Typical routine: Kayaking is mostly in the summer. From May through August, I typically kayak every day, three times a day. When the school year starts, I switch gears and focus on running. This shift gives me a healthy balance. I can build a lot of all-around fitness with running and lifting and other sports, and I can focus on academics with a more standard schedule.
School support: Teachers have been incredibly supportive and helpful. This time last year, I was in South America for four and a half weeks competing. All my teachers worked with me creatively and flexibly to make sure I was able to keep on top of my classes.
Personal tip: I really try to think consciously about setting goals. Make sure you’re following a direction. Set a goal, reach that goal, reset. Continually self-reflect.
Goal: I want to make Team USA again. If I qualify, I’ll compete at Worlds in July in Catalonia, Spain.
Autumn Lull, gymnastics, Silver Creek High School
Silver Creek sophomore Autumn Lull’s decade and counting pursuing gymnastics started out as fun at her local recreation center. It quickly transformed into much more. The modest, determined gymnast is currently ranked 10th in the nation overall, and 4th in beam. “It’s taught me so much,” Autumn says. “Deep down, I really do it because it’s fun. But it is also a big part of why I am who I am.”
Typical routine: I get up at 5:45 and get ready for school. I leave school at 1:30 and head over to Airborne Gymnastics, where I train until 7–sometimes I can finish as early as 6. I get home about 7 or 8, eat dinner, do my homework, go to bed, get up and do it all again.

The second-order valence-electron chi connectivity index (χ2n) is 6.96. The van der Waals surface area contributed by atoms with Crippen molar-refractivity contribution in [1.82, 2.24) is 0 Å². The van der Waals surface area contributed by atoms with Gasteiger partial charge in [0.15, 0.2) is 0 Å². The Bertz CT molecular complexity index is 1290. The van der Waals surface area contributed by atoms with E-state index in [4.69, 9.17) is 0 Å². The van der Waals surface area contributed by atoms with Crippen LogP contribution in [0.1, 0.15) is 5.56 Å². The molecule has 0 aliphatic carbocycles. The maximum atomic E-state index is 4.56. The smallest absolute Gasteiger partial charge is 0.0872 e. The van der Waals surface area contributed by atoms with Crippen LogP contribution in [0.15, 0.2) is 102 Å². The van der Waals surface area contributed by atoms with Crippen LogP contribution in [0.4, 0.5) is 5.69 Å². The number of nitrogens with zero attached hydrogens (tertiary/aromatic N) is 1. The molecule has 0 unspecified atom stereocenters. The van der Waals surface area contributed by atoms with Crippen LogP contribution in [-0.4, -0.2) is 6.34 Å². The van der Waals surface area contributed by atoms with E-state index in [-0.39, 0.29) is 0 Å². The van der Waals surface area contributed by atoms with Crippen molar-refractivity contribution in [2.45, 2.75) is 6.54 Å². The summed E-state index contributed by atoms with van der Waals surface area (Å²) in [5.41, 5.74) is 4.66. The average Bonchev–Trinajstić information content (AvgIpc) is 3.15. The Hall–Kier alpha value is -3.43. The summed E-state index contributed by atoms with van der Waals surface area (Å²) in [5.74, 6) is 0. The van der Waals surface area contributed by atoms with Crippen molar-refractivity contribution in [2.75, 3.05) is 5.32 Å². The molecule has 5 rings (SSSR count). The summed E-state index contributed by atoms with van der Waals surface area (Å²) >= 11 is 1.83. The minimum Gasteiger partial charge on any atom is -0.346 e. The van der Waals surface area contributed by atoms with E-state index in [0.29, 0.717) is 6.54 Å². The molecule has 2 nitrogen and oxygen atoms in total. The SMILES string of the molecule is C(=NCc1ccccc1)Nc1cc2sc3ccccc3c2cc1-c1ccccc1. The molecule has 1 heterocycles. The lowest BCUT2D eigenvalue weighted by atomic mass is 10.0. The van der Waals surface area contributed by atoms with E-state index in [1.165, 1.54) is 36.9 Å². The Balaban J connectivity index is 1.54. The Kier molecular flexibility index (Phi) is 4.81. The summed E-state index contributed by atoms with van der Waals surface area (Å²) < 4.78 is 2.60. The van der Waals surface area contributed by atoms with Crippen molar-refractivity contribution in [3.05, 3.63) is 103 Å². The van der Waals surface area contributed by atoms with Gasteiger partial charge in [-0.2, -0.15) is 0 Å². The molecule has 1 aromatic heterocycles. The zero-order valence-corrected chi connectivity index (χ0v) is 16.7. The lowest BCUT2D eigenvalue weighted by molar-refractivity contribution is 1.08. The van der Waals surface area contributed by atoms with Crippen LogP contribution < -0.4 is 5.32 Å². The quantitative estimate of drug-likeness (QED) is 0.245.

School support: My coaches and teachers have been so helpful and understanding. There’s a willingness to do what it takes so I can stay on top of everything, from scheduling a free period at the end of the day so I can train to having the option of online classes.
Personal tip: Trust yourself to give your best, and trust those who support you. Sometimes others know how capable you are even better than you know yourself.
Goal: I want to continue gymnastics in college.
Trevor Smith, paraclimbing, Niwot High
The fact that he was born without the lower part of his right arm was no deterrent to Trevor Smith when it comes to scrambling, scaling, and basically ascending all the heights that call out to him. As a young child, he climbed up everything at every opportunity. Three years ago, Trevor determined the time was right to pursue rock-climbing in earnest. “It was all self-driven,” he said. “I bought a copy of The Rockclimber’s Training Manual, created a training plan on my own, and started connecting with the local climbing community.” Within two years, not only had the IB student established himself as a formidable talent, he took second place at the 2018 IFSC Paraclimbing World Championships in Innsbruck, Austria.
Typical routine: My training fluctuates depending on the season and goals, but typically I’ll train Mondays, Tuesdays, Thursdays and Saturdays for about four hours each session, aiming to really push myself to the max. Those days need to be really productive. On the ‘off’ days, I’ll go to the gym if I can, but I don’t put the pressure on myself for the same kind of explosive workouts. If I have something coming up, like a test, I won’t go to the gym that day. There’s lots of late night homework.
School support: My teachers have been really flexible, helpful and accommodating. Last year, I really dug a hole for myself traveling to the World Championships. But my teachers all worked with me to make sure I was able to get myself caught up.
Personal tip: Between sports and school life, it’s important there’s balance. Don’t focus all on one. Either can flip on a dime. You can have an injury that can cost your entire career. Be in equilibrium.
Goal: I plan to medal at Nationals in March. Next, the World Championships will be in Tokyo in August. I’m looking at Paris Olympics, 2024. Outside of sport, my goal is to be an aerospace engineer.